Northern medical school is a success story like no other
The Ontario Medical Association is highlighting northern Ontario's medical university in a new campaign.
Canada's standalone university, NOSM, was featured first in a series of seven episodes created by the OMA to showcase physician success stories across the province.
NOSM was highlighted for its efforts to address the ongoing doctor shortage in northern Ontario.
Dr. Sarita Verma, university president and vice-chancellor, said she's proud of how far the school has come.
"We estimate 400,000 people now have health care because of a NOSM grad and if they stay to do their residency, the majority stay in northern Ontario," Verma said.
Of the graduates, 17 per cent identify as Indigenous and 25 per cent identify as Franco-Ontarian.
"There is no other success story like this in Canada," Verma said.
"All other schools are turning to us saying how do you do it, what's your process. We've only been around for 18 years, so our impact is quite spectacular."
Verma said that while the video is a success story, there is still much work to be done, referring to the doctor shortage as a “crisis.” She said at least 360 doctors are needed in northern Ontario, but estimates that number is likely much higher.
"That’s not just family doctors, that’s specialists," she said.
"If you're waiting for a psychiatrist that’s two years; if you're waiting for a specialist for your arthritis, that’s six months to two years. So the shortage is palpable."
The Ontario Medical Association is highlighting northern Ontario's medical university in a new campaign. Canada's standalone university, NOSM, was featured first in a series of seven episodes created by the OMA to showcase physician success stories across the province. (Photo from video)
The need is felt provincially and nationally. Verma said roughly eight million people across the country don’t have a family physician.
In Ontario, the OMA estimates that number to be more than two million.
"Not having a family doctor has real impacts for your health, particularly in the areas of prevention and those illnesses that require a quarterbacking of care," said OMA president Dr. Andrew Park.
"That’s 2.3 million Ontarians without that person really guiding their care and that has huge implications for future health states of those individuals."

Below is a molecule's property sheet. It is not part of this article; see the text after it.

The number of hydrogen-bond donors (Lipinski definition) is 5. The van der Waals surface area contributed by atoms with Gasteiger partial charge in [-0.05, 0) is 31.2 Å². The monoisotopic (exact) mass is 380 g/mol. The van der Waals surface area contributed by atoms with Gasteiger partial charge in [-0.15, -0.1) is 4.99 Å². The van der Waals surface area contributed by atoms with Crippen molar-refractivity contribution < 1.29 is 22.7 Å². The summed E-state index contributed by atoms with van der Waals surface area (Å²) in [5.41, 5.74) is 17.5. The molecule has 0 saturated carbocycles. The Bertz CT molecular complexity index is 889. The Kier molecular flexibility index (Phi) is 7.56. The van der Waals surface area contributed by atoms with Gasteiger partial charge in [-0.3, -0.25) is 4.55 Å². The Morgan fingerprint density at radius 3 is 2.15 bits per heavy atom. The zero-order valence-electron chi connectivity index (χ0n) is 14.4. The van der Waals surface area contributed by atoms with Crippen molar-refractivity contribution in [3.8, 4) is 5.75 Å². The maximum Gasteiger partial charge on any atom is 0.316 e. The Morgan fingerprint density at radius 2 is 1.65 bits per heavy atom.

Park said, while the campaign is to highlight physicians successes, it's also to inform.
"Physicians are part of a solution in these majorly complex solutions," Dr. Park said.
"We want to be a part of a solution, we want to be a part of the table to solving some of these problems. That’s a real goal."
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Verma said living in northern Ontario presents unique challenges with a doctor shortage.
"In downtown Toronto you have the choice of other emergency rooms to go to, a lot of walk-in clinics and they're within driving distance," she said.
"In northern Ontario, that’s not the case. Then there are wait times, lack of physicians made worse by COVID, the reality that it’s a unique environment and the challenges are different."
NOSM is also currently in conciliation with the union representing the university's faculty and staff. Verma it’s the university's intention to resolve the differences and said both are working towards a common goal of caring about the students.
"I don’t think the gaps are as big as others have led you to believe. I actually think we're pretty close," she said.
"I respect the union and the employees' rights to pursue their rights under labour laws. Being someone who totally supports the employees, I understand what their issues are, but there's nothing on the table I don’t think we can resolve. I think it’s a matter of sitting down and talking to each other."
The process is expected to take a few months.
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